Speaking of lines.
Eli, Damon, and Logan stopped a couple of feet from a semi-translucent, closed door with the word Chief marked across it. On the other side I could see the impression of someone sitting at a desk, maybe hunched over it, writing something down, but it was hard to tell exactly who the person was. Randomly I noticed how the section of carpet I was standing on was darker than the section of carpet directly in front of the door, as if that part was newer than this part, creating an actual line between me, and the chief.
“This is where we leave you,” Damon said.
I turned to look at him and nodded. “Is it too late to ask you guys to come in with me?”
Damon frowned and cocked an eyebrow.
“Sorry…” I said, blood flushing to my cheeks. I hated how he could do that with a look. “I know. Be confident. Got it.”
“You’re gonna be fine,” Eli said for the hundredth time, though his incredibly bright smile made me forget—or not care—that he’d been repeating the phrase like a mantra all day.
“I know,” I said, “I’m just nervous.”
Eli grinned. “I couldn’t tell. Just, remember… take it easy with the jester thing. The chief isn’t convinced.”
“I can’t understand why. We were all there, we know what happened.”
“We do, but we can’t go into things without knowing all of the facts, and none of us actually saw what happened. Let’s not jump the gun.”
Logan placed a hand on my shoulder, then leaned close to my cheek. My heart started to race at his proximity, the heat of his touch, his body. Holy hell. Then he kissed my cheek, and I thought my heart was going to leap out of my chest. “Go get ‘em,” he whispered, and tingles invaded every one of my nerves. Very few men had ever been able to do that to me at the drop of a hat, but Logan was one of them.
Smiling, blushing, I shook my head to take the excitement away. “Okay,” I said, “I’m gonna go. Wish me luck.”
“Good luck,” Eli said, “Not that you need it.”
I turned away from the guys and crossed the Rubicon, the dividing line between old and new carpeting. A couple of paces was all it took before I was in front of the door marked Chief. I knocked on the glass, waited, then knocked again. I was about to turn around, puzzled, when a woman called out from inside.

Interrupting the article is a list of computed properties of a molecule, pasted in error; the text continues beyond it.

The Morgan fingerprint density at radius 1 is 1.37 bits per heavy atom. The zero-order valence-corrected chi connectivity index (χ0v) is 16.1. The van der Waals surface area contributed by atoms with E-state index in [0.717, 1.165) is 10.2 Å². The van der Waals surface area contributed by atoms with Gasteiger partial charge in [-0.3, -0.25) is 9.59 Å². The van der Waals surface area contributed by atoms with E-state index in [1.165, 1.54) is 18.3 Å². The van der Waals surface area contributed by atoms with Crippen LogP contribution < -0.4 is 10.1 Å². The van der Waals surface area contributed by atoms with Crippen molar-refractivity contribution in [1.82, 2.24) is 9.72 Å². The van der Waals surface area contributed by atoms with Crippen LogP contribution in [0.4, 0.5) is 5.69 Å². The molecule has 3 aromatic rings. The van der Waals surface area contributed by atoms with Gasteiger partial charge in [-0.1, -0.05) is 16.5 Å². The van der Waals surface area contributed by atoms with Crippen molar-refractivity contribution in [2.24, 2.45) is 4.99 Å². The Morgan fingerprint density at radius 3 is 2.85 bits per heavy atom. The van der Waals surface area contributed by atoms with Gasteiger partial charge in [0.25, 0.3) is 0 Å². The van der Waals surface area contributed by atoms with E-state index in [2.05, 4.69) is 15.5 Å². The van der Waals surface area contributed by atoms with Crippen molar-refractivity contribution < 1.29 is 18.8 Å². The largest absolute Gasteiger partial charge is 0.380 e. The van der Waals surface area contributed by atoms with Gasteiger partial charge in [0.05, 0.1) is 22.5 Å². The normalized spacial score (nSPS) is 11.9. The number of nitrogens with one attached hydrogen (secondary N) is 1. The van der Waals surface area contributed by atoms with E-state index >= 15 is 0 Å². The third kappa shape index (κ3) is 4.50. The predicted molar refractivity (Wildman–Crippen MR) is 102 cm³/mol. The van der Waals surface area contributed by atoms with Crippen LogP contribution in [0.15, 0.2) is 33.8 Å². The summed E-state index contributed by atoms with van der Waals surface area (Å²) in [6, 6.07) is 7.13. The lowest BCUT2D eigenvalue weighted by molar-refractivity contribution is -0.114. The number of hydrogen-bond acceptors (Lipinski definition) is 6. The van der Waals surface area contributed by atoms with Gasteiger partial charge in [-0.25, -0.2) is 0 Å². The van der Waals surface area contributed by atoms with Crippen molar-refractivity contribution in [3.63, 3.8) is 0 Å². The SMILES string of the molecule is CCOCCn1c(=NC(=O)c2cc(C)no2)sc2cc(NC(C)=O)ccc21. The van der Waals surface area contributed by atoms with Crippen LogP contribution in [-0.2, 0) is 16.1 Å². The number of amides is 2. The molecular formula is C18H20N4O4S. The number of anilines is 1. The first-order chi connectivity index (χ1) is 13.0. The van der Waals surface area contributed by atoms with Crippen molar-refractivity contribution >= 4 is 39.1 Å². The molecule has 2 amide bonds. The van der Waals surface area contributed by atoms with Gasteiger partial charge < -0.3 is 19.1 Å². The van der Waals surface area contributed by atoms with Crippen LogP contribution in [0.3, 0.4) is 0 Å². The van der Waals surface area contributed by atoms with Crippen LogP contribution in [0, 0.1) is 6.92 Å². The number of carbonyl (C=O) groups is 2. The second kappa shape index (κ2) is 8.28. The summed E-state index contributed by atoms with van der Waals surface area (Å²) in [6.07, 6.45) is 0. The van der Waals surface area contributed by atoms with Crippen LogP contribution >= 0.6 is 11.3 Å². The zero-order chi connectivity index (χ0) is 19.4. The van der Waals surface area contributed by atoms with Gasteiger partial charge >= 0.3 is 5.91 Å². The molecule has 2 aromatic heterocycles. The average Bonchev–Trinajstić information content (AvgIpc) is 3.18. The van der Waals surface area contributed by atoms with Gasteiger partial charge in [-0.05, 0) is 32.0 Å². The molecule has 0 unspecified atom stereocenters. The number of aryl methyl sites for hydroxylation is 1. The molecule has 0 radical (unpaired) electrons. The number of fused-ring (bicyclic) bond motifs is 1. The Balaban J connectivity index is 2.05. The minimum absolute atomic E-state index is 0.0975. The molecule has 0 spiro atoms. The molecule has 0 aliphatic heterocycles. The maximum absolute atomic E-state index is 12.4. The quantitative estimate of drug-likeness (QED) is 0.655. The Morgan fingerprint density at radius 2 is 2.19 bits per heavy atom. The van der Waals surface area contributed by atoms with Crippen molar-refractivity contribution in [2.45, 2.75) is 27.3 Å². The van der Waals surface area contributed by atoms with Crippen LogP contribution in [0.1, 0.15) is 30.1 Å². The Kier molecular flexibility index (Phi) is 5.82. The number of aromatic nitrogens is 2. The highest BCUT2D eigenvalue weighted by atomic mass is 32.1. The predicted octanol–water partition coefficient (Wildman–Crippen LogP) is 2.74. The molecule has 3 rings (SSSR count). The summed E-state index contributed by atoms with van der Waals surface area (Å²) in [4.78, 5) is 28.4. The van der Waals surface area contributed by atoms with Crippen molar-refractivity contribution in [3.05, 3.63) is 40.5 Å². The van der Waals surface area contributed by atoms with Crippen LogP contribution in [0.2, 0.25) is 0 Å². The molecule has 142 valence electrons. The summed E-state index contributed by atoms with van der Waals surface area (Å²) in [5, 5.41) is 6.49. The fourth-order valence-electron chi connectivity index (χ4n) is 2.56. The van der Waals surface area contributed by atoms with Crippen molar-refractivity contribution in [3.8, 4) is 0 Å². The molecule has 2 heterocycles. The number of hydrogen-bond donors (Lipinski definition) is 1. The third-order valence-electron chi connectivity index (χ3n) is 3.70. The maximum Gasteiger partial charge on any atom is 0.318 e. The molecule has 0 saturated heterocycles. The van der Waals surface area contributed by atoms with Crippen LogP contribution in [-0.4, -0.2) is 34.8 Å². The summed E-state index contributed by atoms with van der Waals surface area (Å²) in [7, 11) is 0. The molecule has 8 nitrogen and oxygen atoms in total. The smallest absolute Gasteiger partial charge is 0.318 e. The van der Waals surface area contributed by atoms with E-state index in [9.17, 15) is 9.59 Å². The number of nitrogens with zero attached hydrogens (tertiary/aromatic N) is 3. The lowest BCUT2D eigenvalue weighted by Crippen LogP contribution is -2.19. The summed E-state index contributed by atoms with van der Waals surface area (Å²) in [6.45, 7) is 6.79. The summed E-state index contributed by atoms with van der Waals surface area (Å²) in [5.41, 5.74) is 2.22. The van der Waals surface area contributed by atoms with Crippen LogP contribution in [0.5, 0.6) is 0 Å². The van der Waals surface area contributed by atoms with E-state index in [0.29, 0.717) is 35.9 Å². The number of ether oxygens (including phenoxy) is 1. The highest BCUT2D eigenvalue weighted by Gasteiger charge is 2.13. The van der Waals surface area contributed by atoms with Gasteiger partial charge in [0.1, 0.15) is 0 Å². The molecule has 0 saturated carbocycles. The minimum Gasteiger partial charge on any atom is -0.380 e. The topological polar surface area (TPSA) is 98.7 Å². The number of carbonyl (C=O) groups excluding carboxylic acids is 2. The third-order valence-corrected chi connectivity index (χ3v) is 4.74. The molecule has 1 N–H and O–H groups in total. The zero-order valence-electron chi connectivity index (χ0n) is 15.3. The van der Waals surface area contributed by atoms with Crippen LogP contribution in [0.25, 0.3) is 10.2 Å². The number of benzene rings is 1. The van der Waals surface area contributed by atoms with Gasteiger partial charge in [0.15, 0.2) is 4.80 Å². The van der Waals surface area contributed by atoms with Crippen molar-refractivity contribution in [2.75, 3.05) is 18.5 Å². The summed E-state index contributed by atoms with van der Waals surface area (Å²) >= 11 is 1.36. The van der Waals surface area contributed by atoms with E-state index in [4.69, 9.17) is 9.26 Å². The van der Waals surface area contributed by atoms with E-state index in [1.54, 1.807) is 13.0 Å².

“Come,” she said.
A woman… the chief is a woman. Why’d I assume it would be a man?
I opened the door and stepped into the moderately sized office behind it. A set of filing cabinets occupied one of the long walls, each door marked with a letter from A to Z, others marked with symbols I couldn’t even begin to identify. On the other wall was a rack of shelves on which sat a number of plaques, pictures in frames, and even a few small plant pots. From the door I spotted one plaque in particular with the word Commendation written on it, though I couldn’t see what the commendation was for. Now that I’d seen one, I saw more of them—five in total. Five commendations, all handed to her as plaques.
In the center of the room was a small brown desk covered in papers and stationary, tons of it, but most of it arranged in a way that would allow the person sitting at the desk plenty of access to her things. These files and papers were either important, or she’d gotten used to living with them nearby, but she didn’t want them all over the place. I noticed a picture frame on her desk, but the picture was pointing to her, not me, so I couldn’t see what was on it.
Somewhere between the picture frame, one stack of files, and the back of her computer screen, was a plaque with her name on it: Chief Evelyn Baker, MD.
Evelyn finished writing on the document in front of her, clicked her pen shut, and looked up at me. From where I stood, with the natural sunlight hitting the back of her head from behind, it looked like her hair was fire; red, vibrant, full. She had clearly put it up into a bun before the day began, but a lot of her hair had come loose and gotten frazzled throughout the day, and she had just never tried to correct it.
Her eyes, I noticed—because I couldn’t not notice them—, were clear green, the color of a Hawaiian beach, though she had bags under them that she’d either never bothered to hide or couldn’t hide. She was a vision of Celtic beauty, though one that had come on hard times, and was probably on her fifth coffee of the day. The jacket of her grey suit lay thrown over the back of one of the chairs. I stood behind the other one.
She smiled a tired smile. “It’s Andi, right?” she asked, reaching for my hand from across the desk.
I took it and shook. “That’s right,” I said, “Andrea Daniels, but my friends call me Andi.”